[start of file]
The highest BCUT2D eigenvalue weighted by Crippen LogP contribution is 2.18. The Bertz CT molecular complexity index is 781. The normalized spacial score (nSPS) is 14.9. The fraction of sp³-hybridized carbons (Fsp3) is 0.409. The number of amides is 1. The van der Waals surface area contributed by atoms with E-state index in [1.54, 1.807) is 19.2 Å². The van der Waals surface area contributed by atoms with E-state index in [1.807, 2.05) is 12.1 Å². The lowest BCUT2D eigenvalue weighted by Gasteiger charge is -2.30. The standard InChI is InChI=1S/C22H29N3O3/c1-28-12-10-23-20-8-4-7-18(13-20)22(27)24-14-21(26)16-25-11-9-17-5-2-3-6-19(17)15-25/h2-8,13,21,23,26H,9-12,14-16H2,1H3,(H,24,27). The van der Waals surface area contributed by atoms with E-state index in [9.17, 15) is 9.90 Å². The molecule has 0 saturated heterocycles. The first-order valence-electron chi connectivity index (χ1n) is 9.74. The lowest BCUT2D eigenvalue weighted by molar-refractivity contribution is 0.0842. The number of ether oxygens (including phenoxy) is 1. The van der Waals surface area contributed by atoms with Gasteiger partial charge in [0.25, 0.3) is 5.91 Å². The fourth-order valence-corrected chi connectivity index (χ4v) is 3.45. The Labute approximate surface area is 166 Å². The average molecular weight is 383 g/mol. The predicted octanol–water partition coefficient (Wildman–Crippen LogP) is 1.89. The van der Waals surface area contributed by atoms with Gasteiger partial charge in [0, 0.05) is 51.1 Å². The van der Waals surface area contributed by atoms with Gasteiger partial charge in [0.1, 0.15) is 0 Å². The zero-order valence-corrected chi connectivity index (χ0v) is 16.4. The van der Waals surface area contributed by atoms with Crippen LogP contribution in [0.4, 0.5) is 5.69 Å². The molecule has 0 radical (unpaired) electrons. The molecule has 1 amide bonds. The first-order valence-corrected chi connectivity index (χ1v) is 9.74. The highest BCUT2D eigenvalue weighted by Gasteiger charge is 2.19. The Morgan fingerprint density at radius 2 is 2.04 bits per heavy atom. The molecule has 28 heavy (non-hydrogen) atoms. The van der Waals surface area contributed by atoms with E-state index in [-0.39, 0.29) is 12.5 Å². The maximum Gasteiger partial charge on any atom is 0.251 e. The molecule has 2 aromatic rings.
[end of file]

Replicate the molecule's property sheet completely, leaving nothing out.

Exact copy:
The highest BCUT2D eigenvalue weighted by Crippen LogP contribution is 2.18. The Bertz CT molecular complexity index is 781. The normalized spacial score (nSPS) is 14.9. The fraction of sp³-hybridized carbons (Fsp3) is 0.409. The number of amides is 1. The van der Waals surface area contributed by atoms with E-state index in [1.54, 1.807) is 19.2 Å². The van der Waals surface area contributed by atoms with E-state index in [1.807, 2.05) is 12.1 Å². The lowest BCUT2D eigenvalue weighted by Gasteiger charge is -2.30. The standard InChI is InChI=1S/C22H29N3O3/c1-28-12-10-23-20-8-4-7-18(13-20)22(27)24-14-21(26)16-25-11-9-17-5-2-3-6-19(17)15-25/h2-8,13,21,23,26H,9-12,14-16H2,1H3,(H,24,27). The van der Waals surface area contributed by atoms with E-state index in [9.17, 15) is 9.90 Å². The molecule has 0 saturated heterocycles. The first-order valence-electron chi connectivity index (χ1n) is 9.74. The lowest BCUT2D eigenvalue weighted by molar-refractivity contribution is 0.0842. The number of ether oxygens (including phenoxy) is 1. The van der Waals surface area contributed by atoms with Gasteiger partial charge in [0.25, 0.3) is 5.91 Å². The fourth-order valence-corrected chi connectivity index (χ4v) is 3.45. The Labute approximate surface area is 166 Å². The average molecular weight is 383 g/mol. The predicted octanol–water partition coefficient (Wildman–Crippen LogP) is 1.89. The van der Waals surface area contributed by atoms with Gasteiger partial charge in [0, 0.05) is 51.1 Å². The van der Waals surface area contributed by atoms with Gasteiger partial charge in [0.1, 0.15) is 0 Å². The zero-order valence-corrected chi connectivity index (χ0v) is 16.4. The van der Waals surface area contributed by atoms with Crippen LogP contribution in [0.4, 0.5) is 5.69 Å². The molecule has 0 radical (unpaired) electrons. The molecule has 1 amide bonds. The first-order valence-corrected chi connectivity index (χ1v) is 9.74. The highest BCUT2D eigenvalue weighted by Gasteiger charge is 2.19. The Morgan fingerprint density at radius 2 is 2.04 bits per heavy atom. The molecule has 28 heavy (non-hydrogen) atoms. The van der Waals surface area contributed by atoms with E-state index in [-0.39, 0.29) is 12.5 Å². The maximum Gasteiger partial charge on any atom is 0.251 e. The molecule has 2 aromatic rings.